• Robert Glenister (Father Brophy) was Salateen in The Caves of Androzani
  • Sean Clayton was also the second assistant director on Dalek and Father's Day
  • stunt double Paul Kennington was a stuntman on Rise of the CybermenThe Age of SteelArmy of GhostsDoomsday and The Doctor's Daughter 
  • Tom Lucy was also the stunt co-ordinator on sixteen stories (from Smith and Jones to The Next Doctor) and Torchwood
Endless Night (UK TX: December 29 2013)
  • Janet Henfrey (Mrs. Lee) was Miss Hardaker in The Curse of Fenric, and Mrs. Pitt in Mummy on the Orient Express
  • Tamzin Outhwaite (Mrs. Rogers) was the Captain in Nightmare in Silver 
  • William Hope (Lippincott) voiced General Tillington for Renaissance of the Daleks (BF, 2007)
  • Stephen Churchett (Coroner) was Bill in (part 1 of) Attack of the Cybermen
  • Alan Bond (Guest) was a UNIT Soldier in The Sound of Drums, Last of the Time Lords and Torchwood: Children of Earth
  • Balazs Bolygo was also cinematographer on The Rebel Flesh, The Almost People and Closing Time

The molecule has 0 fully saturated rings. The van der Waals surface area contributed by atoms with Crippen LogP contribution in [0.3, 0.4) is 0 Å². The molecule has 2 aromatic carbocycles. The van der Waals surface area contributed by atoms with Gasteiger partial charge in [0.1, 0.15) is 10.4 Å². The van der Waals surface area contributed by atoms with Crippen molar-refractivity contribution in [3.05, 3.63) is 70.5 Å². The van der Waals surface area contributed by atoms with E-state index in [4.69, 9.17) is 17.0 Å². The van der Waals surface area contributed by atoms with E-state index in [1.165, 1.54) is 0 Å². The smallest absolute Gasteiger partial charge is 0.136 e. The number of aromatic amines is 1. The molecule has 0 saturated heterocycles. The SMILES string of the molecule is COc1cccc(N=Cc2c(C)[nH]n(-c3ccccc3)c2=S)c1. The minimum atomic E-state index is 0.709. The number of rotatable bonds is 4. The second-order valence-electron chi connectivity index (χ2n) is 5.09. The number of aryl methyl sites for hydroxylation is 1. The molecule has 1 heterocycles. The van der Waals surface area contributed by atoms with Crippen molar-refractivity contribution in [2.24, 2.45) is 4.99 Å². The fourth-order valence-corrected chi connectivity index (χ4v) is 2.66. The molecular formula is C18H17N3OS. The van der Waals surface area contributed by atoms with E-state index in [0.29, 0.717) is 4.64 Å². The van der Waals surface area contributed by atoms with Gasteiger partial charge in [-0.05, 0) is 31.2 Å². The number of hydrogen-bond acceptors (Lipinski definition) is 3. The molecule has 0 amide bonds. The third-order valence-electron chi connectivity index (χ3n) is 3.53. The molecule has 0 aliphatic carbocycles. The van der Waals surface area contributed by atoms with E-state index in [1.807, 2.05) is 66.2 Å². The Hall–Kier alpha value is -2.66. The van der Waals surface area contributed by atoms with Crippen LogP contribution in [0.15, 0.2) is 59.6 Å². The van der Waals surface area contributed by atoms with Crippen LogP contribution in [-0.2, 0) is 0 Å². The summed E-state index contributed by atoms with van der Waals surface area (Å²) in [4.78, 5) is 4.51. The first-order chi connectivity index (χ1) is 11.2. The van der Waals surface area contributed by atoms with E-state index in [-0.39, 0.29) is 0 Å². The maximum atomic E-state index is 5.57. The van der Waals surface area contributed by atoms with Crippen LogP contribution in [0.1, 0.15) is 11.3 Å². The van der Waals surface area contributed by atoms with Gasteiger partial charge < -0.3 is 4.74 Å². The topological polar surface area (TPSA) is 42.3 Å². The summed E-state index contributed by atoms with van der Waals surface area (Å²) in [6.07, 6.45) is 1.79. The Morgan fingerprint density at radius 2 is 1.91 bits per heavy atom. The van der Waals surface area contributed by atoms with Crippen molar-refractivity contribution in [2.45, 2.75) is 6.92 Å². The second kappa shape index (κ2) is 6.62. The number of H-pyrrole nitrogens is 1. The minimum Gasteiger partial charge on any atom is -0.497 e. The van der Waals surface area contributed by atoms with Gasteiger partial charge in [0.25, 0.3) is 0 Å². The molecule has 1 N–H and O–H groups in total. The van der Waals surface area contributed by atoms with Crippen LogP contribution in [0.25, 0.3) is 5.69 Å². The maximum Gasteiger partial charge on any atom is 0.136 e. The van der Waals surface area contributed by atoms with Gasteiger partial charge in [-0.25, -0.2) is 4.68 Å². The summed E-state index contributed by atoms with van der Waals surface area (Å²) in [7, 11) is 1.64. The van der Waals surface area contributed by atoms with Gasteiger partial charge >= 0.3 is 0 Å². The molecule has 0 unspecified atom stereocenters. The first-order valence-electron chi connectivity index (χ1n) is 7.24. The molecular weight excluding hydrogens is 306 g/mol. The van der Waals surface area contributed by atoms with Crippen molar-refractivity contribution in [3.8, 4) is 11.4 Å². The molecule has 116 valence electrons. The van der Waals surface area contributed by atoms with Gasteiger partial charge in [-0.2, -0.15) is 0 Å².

Saturday, 17 September 2016

Doctor Who Vs. Jonathan Creek, Series 5

BAFTA award-winning screenwriter David 
Renwick's first new series of mysteries in 
ten years was shown on BBC One two
years ago, following an Easter special 
in 2013. 
Comedian Alan Davies returned as 
reluctant detective Jonathan Creek 
(now married to Polly, played by Sarah Alexander), a role he created in 1997. 
A new feature-length episode, entitled
Daemons' Roost, was announced in 
March and will mark the programme's twentieth anniversary.
The three-part season began another 
repeat run on the Drama channel last 
night, and featured seventeen Doctor Who cast and crew connections:

The Letters of Septimus Noone 
(UK TX: February 28 2014)
  • Big Finish artist Kieran Hodgson (Ridley) voiced Findel for Last of the Cybermen, Arin and Dennis for The Last Adventure: The Red House, Alam and Hilsee for The Early Adventures: The Isos Network, Bennus for The War Doctor: Only the Monstrous (all 2015), and Klick Chervain for The Skin of the Sleek  and The Thief Who Stole Time (both 2017)